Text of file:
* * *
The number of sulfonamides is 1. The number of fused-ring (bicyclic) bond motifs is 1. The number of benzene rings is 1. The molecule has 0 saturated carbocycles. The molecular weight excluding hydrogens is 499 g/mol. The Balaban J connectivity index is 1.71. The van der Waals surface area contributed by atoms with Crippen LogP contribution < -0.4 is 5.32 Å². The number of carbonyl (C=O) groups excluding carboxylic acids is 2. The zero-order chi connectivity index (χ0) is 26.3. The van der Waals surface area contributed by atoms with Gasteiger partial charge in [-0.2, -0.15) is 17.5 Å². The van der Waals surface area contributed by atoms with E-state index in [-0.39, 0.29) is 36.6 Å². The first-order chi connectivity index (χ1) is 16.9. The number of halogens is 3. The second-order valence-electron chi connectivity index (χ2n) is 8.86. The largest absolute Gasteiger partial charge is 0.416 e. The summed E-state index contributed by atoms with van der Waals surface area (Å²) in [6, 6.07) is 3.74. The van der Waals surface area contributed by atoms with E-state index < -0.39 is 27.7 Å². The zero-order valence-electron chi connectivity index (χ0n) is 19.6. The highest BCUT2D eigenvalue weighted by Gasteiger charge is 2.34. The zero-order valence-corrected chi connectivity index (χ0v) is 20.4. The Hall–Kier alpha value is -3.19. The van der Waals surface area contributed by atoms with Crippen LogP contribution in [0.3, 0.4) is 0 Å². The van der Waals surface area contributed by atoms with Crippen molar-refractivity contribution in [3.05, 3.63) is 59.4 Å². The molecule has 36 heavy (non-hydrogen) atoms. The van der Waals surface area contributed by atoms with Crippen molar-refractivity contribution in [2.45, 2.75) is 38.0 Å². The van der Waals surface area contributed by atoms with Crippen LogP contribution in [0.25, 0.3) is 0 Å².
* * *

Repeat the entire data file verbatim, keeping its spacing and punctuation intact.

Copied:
The number of sulfonamides is 1. The number of fused-ring (bicyclic) bond motifs is 1. The number of benzene rings is 1. The molecule has 0 saturated carbocycles. The molecular weight excluding hydrogens is 499 g/mol. The Balaban J connectivity index is 1.71. The van der Waals surface area contributed by atoms with Crippen LogP contribution < -0.4 is 5.32 Å². The number of carbonyl (C=O) groups excluding carboxylic acids is 2. The zero-order chi connectivity index (χ0) is 26.3. The van der Waals surface area contributed by atoms with Gasteiger partial charge in [-0.2, -0.15) is 17.5 Å². The van der Waals surface area contributed by atoms with E-state index in [-0.39, 0.29) is 36.6 Å². The first-order chi connectivity index (χ1) is 16.9. The number of halogens is 3. The second-order valence-electron chi connectivity index (χ2n) is 8.86. The largest absolute Gasteiger partial charge is 0.416 e. The summed E-state index contributed by atoms with van der Waals surface area (Å²) in [6, 6.07) is 3.74. The van der Waals surface area contributed by atoms with E-state index < -0.39 is 27.7 Å². The zero-order valence-electron chi connectivity index (χ0n) is 19.6. The highest BCUT2D eigenvalue weighted by Gasteiger charge is 2.34. The zero-order valence-corrected chi connectivity index (χ0v) is 20.4. The Hall–Kier alpha value is -3.19. The van der Waals surface area contributed by atoms with Crippen LogP contribution in [0.3, 0.4) is 0 Å². The van der Waals surface area contributed by atoms with Crippen molar-refractivity contribution in [3.05, 3.63) is 59.4 Å². The molecule has 36 heavy (non-hydrogen) atoms. The van der Waals surface area contributed by atoms with Crippen molar-refractivity contribution in [2.45, 2.75) is 38.0 Å². The van der Waals surface area contributed by atoms with Crippen LogP contribution in [0.25, 0.3) is 0 Å².